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Report shows rise in hate in Illinois, but efforts to combat it are also on the upswing

Hate incidents in Illinois
The Center on Extremism, Hate, Extremism, Terrorism

Despite growing hate incidents in Illinois in recent years, the state is in a position to be a leader in combating extremism, said the Midwest leader of the Anti Defamation League, which released a report Tuesday: Hate in the Prairie State: Extremism and Antisemitism in Illinois.

The report covers antisemitic incidents, extremist plots, white supremacist propaganda and hate crime statistics. The hate cited was directed at not only Jews, but racial minorities, LGBTQ individuals, reproductive rights groups and government itself.

“Illinois has seen a dramatic rise in antisemitic incidents in recent years. In 2022, the number of incidents increased by 128% from 2021 levels, rising from 53 to 121. The state’s total was the seventh-highest number of incidents in the country in a year when ADL tracked the highest-ever number of antisemitic incidents nationwide. This is a dramatic increase from 2016, when there were 10 incidents. Preliminary numbers through June 2023 indicate that there have been at least 33 additional antisemitic incidents in the state,’’ the report notes.

“I think there's been … a change in the climate around the country. And it has manifested itself in Illinois in several ways: the political vitriol and the loss of civil discourse. …enough things that politicians and elected officials would have said, what, four or five, six 10 years ago that would have disqualified them for office today, get some a five to 10 point jump in the polls,” said David Goldenberg, Midwest regional director of the ADL..

Goldenberg said, “You have a situation with social media, that companies literally have economic models that rely in some cases or benefit off of pushing people toward hate, and extremism and misinformation.

“You have just sort of basic ignorance, people who, when it comes time to interact and engage with people, you’ve got to work really hard to find people who have different views than you,’’ he said.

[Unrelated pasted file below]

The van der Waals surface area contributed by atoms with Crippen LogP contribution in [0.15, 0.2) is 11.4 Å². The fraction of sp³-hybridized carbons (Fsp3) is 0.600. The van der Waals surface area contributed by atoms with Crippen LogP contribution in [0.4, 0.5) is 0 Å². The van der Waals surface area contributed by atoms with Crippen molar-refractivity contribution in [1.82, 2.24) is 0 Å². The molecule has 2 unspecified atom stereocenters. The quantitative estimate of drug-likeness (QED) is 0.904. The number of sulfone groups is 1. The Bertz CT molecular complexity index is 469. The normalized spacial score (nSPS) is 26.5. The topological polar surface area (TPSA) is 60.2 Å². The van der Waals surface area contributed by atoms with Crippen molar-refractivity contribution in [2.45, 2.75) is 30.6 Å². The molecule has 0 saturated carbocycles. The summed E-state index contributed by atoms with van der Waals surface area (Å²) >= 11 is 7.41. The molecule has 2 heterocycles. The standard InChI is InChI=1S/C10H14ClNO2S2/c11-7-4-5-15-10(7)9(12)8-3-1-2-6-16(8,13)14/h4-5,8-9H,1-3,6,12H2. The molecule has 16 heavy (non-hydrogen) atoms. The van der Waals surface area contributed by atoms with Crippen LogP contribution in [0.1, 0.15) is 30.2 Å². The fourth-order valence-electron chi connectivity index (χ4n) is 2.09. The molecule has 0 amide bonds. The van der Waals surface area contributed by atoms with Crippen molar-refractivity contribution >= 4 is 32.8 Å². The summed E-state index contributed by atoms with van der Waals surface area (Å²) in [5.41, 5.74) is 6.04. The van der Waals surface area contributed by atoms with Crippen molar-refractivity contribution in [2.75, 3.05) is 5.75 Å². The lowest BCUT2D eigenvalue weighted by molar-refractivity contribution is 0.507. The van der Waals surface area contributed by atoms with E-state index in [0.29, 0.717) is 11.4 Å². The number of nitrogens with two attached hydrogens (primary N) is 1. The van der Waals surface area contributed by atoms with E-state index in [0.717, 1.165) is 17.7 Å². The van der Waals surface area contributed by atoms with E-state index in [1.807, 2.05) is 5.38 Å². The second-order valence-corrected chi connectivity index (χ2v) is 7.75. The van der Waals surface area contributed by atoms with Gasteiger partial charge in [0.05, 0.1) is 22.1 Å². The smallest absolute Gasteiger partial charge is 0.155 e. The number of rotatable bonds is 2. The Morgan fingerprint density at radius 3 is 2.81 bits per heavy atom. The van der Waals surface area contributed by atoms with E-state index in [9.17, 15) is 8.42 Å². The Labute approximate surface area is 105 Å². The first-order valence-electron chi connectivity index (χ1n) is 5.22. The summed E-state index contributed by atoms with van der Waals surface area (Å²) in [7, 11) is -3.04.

Additionally, the report cites:

  • Since 2021, ADL has documented four white supremacist extremist events in Illinois, predominantly marches and protests.
  • In 2022, ADL documented 198 instances of white supremacist propaganda distributions across Illinois, an increase of 111% from 2021.
  • According to the latest FBI hate crimes statistics available, in 2021, there were 101 reported hate crimes in Illinois that targeted a variety of communities, including Jewish, Black and Asian American and Pacific Islander. This total was an increase of 80% from the 56 incidents recorded in 2020.
  • Following the June 2022, U.S. Supreme Court ruling overturning Roe v. Wade, observers have noted an uptick in incidents targeting both abortion providers and anti-abortion groups.
  • Between the start of 2022 and June 2023, ADL has tracked 10 anti-LGBTQ+ incidents in Illinois. 

Antisemitic incidents include harassment of a rabbi outside a Jewish high school, swastikas painted on 16 headstones in a historic Jewish n cemetery in Waukegan and phrases including “death to Israel" and "Israelis kill children” written in chalk at the University of Illinois Urbana-Champaign, where other instances occurred.
But Illinois has an opportunity to show the rest of the nation how to respond to hate, Goldenberg said.

“We have an opportunity to model to other states how government and how civil society can push back against these trends of extremism. And we're hopeful that Illinois will again and continue to lead the way.

Goldenberg pointed to several signs of Illinois government efforts to fight hate:

“We have a governor who has prioritized these types of these issues; … We have a secretary of state who just led a statewide effort to ban the banning of books,” he said. “We have local units of government in many parts of the state, who are looking for proactive ways to crack down on extremism, to respond to extremism and to support victims. And so we have a General Assembly that just this past legislative session, addressed racism and bullying in schools.

Mike Ziri is director of public policy for Equality Illinois, the LQBTQ civil rights organization. He said, “While hate is not an Illinois value, our state is not immune to the rise in extremism across the country. We need public officials at all levels of government to show up and speak up in solidarity – not just at Pride festivals in June but at the local library board meeting, the school board meeting, and the local clinic or hospital where anti-equality, anti-family forces are seeking to deny and eliminate LGBTQ+ peoples' rights and experiences. But LGBTQ+ communities are resilient and will continue to build our own better world in the face of bias and violence.”

Maureen Foertsch McKinney is news editor and equity and justice beat reporter for NPR Illinois, where she has been on the staff since 2014 after Illinois Issues magazine’s merger with the station. She joined the magazine’s staff in 1998 as projects editor and became managing editor in 2003. Prior to coming to the University of Illinois Springfield, she was an education reporter and copy editor at three local newspapers, including the suburban Chicago Daily Herald, She has a bachelor’s degree in journalism from Eastern Illinois University and a master’s degree in English from UIS.
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